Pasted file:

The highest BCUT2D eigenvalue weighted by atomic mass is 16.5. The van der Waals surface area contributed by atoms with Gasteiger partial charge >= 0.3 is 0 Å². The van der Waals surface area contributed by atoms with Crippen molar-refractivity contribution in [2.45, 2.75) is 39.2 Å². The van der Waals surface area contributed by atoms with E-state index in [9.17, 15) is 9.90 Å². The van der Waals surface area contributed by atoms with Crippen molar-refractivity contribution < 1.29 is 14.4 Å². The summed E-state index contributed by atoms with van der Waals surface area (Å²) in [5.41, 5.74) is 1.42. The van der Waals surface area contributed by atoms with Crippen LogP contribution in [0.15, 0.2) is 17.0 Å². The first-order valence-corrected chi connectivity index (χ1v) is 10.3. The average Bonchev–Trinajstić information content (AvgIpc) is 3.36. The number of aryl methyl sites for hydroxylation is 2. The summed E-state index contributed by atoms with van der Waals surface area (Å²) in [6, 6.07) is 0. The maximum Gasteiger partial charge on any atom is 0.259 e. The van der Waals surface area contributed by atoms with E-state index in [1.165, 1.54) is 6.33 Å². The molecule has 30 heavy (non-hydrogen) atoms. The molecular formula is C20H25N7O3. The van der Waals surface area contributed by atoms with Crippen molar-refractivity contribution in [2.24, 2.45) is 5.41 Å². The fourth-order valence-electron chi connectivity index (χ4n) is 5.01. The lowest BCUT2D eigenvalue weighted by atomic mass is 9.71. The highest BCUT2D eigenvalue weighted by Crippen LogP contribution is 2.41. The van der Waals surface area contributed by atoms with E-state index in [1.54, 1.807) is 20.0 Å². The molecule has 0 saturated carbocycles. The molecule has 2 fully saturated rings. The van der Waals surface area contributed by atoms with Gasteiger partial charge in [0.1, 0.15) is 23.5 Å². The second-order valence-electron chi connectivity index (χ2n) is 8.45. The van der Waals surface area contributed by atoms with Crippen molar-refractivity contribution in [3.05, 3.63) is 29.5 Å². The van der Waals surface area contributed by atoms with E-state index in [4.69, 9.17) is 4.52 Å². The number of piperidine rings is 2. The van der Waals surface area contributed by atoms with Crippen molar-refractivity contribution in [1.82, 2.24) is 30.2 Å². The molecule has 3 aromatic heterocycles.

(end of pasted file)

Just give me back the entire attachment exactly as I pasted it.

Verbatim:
The highest BCUT2D eigenvalue weighted by atomic mass is 16.5. The van der Waals surface area contributed by atoms with Gasteiger partial charge >= 0.3 is 0 Å². The van der Waals surface area contributed by atoms with Crippen molar-refractivity contribution in [2.45, 2.75) is 39.2 Å². The van der Waals surface area contributed by atoms with E-state index in [9.17, 15) is 9.90 Å². The van der Waals surface area contributed by atoms with Crippen molar-refractivity contribution < 1.29 is 14.4 Å². The summed E-state index contributed by atoms with van der Waals surface area (Å²) in [5.41, 5.74) is 1.42. The van der Waals surface area contributed by atoms with Crippen LogP contribution in [0.15, 0.2) is 17.0 Å². The first-order valence-corrected chi connectivity index (χ1v) is 10.3. The average Bonchev–Trinajstić information content (AvgIpc) is 3.36. The number of aryl methyl sites for hydroxylation is 2. The summed E-state index contributed by atoms with van der Waals surface area (Å²) in [6, 6.07) is 0. The maximum Gasteiger partial charge on any atom is 0.259 e. The van der Waals surface area contributed by atoms with E-state index in [1.165, 1.54) is 6.33 Å². The molecule has 30 heavy (non-hydrogen) atoms. The molecular formula is C20H25N7O3. The van der Waals surface area contributed by atoms with Crippen molar-refractivity contribution in [2.24, 2.45) is 5.41 Å². The fourth-order valence-electron chi connectivity index (χ4n) is 5.01. The lowest BCUT2D eigenvalue weighted by atomic mass is 9.71. The highest BCUT2D eigenvalue weighted by Crippen LogP contribution is 2.41. The van der Waals surface area contributed by atoms with E-state index in [1.54, 1.807) is 20.0 Å². The molecule has 0 saturated carbocycles. The molecule has 2 fully saturated rings. The van der Waals surface area contributed by atoms with Gasteiger partial charge in [0.1, 0.15) is 23.5 Å². The second-order valence-electron chi connectivity index (χ2n) is 8.45. The van der Waals surface area contributed by atoms with Crippen molar-refractivity contribution in [3.05, 3.63) is 29.5 Å². The van der Waals surface area contributed by atoms with E-state index in [4.69, 9.17) is 4.52 Å². The number of piperidine rings is 2. The van der Waals surface area contributed by atoms with Crippen molar-refractivity contribution in [1.82, 2.24) is 30.2 Å². The molecule has 3 aromatic heterocycles.